Let’s take the top 4:
Eye contact is critical. C-R-I-T-I-C-A-L.
If you are in front of people then ensure you look at your audience. Scan across the group and, as naturally as you can, make eye contact with people to reinforce your presence and build a connection. If you are on video, be sure to set up your screen so the camera is at eye level and you are looking directly into it.
We’ve all been on countless video calls where participants talk at your photo not to you in the camera – don’t be one of those people.
Holding your resting face in a slight smile takes practice (and it makes your face ache) but it is worth thinking about how your mouth reflects what’s going on in your head. I had one client come to me for coaching on how to look more interested and be more engaging after her manager suggested she alter her usual RBF (Resting Bitch Face) expression.
She had no idea that she looked so disengaged so be sure to ask for feedback from a friend or colleague about what you do with your face on screen or in front of an audience.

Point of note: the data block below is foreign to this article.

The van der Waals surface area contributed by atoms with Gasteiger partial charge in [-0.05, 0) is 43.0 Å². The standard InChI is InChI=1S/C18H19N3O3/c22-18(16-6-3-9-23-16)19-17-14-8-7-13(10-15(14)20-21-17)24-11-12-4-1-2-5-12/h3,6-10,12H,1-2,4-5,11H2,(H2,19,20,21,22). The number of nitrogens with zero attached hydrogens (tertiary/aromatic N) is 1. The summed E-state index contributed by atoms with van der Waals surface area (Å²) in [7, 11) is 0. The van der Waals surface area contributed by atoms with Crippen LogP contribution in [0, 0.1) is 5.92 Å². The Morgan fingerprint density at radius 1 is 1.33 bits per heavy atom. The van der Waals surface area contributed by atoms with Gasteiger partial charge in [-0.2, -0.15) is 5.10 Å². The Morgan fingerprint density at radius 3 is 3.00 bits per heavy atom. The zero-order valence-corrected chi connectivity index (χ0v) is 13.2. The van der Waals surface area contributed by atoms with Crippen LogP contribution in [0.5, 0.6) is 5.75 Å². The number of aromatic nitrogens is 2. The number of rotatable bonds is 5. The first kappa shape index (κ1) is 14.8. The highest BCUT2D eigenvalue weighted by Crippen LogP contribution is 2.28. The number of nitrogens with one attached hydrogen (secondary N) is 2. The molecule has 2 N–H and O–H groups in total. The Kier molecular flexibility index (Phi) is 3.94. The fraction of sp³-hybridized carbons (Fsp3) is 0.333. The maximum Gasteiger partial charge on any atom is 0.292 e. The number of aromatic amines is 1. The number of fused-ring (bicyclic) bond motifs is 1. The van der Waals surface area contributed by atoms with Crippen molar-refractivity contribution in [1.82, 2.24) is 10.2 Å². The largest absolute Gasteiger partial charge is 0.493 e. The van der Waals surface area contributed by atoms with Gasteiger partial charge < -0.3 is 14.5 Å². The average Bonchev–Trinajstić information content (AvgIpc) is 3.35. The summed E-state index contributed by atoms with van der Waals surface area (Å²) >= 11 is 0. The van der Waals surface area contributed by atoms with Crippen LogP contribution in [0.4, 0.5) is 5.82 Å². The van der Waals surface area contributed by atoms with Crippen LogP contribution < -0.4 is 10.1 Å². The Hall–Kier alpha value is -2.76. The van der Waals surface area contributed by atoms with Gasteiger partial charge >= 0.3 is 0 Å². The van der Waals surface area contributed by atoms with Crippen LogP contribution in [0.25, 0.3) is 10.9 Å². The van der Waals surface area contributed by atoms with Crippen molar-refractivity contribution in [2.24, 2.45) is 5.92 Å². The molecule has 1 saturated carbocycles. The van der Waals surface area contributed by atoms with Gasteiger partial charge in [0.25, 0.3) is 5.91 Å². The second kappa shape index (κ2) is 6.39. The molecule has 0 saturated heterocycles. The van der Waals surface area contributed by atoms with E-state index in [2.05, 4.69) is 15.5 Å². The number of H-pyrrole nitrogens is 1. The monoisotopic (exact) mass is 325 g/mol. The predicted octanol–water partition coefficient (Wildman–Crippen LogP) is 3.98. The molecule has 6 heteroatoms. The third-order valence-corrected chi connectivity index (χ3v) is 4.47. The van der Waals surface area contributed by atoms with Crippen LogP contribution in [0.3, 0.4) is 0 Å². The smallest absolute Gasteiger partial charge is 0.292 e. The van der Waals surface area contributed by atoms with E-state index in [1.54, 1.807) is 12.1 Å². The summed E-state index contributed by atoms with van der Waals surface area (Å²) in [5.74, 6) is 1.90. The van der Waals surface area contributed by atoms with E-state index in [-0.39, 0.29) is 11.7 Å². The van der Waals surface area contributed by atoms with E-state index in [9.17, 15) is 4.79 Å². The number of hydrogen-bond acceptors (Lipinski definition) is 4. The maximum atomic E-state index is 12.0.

Back. Not so you thrust your chest out or look stiff but enough that you sit or stand up straight and open your lungs to maximise oxygen intake and ease your breathing.
Yes, your bottom. This plays a bigger role in successful presentations than you might give it credit for! If you are sitting, sit back in your chair and rest your weight on your bottom, not on your thighs or the backs of your knees. This keeps your shoulders back and lungs open. It also stops you from fidgeting. If standing, see the point below on the ideal partnership between your bottom and feet.
When standing for a presentation, holding a pen is a good idea (see Tip #1) because it stops you from waving your arms around, using them instead to signal where you are going with the narrative and to emphasise key points.
To keep your body still and focus attention on the content (not you jiggling about), it also helps to put one foot slightly in front of the other and put your weight on your back foot. This keeps you grounded, your shoulders back, lungs open and head up for maximum air and projection. When you feel compelled to adjust your position simply switch your weight from one foot to the other.
To emphasise a key point, open your arms and lean forward to put your weight on your front foot then lean back, close your hands back into your centre and let your audience absorb the point.